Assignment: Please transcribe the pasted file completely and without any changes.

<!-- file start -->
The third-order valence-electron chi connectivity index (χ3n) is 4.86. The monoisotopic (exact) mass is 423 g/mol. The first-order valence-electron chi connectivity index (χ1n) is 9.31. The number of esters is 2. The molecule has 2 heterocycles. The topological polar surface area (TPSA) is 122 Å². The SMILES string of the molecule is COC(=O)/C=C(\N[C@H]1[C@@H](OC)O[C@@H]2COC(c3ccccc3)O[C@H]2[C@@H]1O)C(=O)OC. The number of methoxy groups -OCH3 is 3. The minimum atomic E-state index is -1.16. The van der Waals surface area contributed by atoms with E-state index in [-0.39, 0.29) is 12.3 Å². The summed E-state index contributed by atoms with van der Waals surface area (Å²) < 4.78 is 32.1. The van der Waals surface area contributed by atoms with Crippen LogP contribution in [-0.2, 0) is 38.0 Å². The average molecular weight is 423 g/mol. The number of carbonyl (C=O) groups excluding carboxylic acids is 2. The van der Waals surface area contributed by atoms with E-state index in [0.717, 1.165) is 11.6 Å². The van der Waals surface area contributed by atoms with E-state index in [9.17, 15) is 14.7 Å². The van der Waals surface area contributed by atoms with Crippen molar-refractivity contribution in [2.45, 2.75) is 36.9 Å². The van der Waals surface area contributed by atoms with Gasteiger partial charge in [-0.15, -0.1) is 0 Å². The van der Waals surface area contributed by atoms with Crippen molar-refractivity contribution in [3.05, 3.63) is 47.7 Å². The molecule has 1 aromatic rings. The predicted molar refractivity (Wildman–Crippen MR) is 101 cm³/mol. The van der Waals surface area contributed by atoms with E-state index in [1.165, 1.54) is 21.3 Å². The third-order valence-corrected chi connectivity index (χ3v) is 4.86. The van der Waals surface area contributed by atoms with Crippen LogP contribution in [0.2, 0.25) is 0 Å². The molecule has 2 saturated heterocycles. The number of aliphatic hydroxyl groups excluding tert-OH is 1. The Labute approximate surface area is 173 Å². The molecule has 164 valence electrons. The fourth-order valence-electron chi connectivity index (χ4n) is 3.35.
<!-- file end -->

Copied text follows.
The third-order valence-electron chi connectivity index (χ3n) is 4.86. The monoisotopic (exact) mass is 423 g/mol. The first-order valence-electron chi connectivity index (χ1n) is 9.31. The number of esters is 2. The molecule has 2 heterocycles. The topological polar surface area (TPSA) is 122 Å². The SMILES string of the molecule is COC(=O)/C=C(\N[C@H]1[C@@H](OC)O[C@@H]2COC(c3ccccc3)O[C@H]2[C@@H]1O)C(=O)OC. The number of methoxy groups -OCH3 is 3. The minimum atomic E-state index is -1.16. The van der Waals surface area contributed by atoms with E-state index in [-0.39, 0.29) is 12.3 Å². The summed E-state index contributed by atoms with van der Waals surface area (Å²) < 4.78 is 32.1. The van der Waals surface area contributed by atoms with Crippen LogP contribution in [-0.2, 0) is 38.0 Å². The average molecular weight is 423 g/mol. The number of carbonyl (C=O) groups excluding carboxylic acids is 2. The van der Waals surface area contributed by atoms with E-state index in [0.717, 1.165) is 11.6 Å². The van der Waals surface area contributed by atoms with E-state index in [9.17, 15) is 14.7 Å². The van der Waals surface area contributed by atoms with Crippen molar-refractivity contribution in [2.45, 2.75) is 36.9 Å². The van der Waals surface area contributed by atoms with Gasteiger partial charge in [-0.15, -0.1) is 0 Å². The van der Waals surface area contributed by atoms with Crippen molar-refractivity contribution in [3.05, 3.63) is 47.7 Å². The molecule has 1 aromatic rings. The predicted molar refractivity (Wildman–Crippen MR) is 101 cm³/mol. The van der Waals surface area contributed by atoms with E-state index in [1.165, 1.54) is 21.3 Å². The third-order valence-corrected chi connectivity index (χ3v) is 4.86. The van der Waals surface area contributed by atoms with Crippen LogP contribution in [0.2, 0.25) is 0 Å². The molecule has 2 saturated heterocycles. The number of aliphatic hydroxyl groups excluding tert-OH is 1. The Labute approximate surface area is 173 Å². The molecule has 164 valence electrons. The fourth-order valence-electron chi connectivity index (χ4n) is 3.35.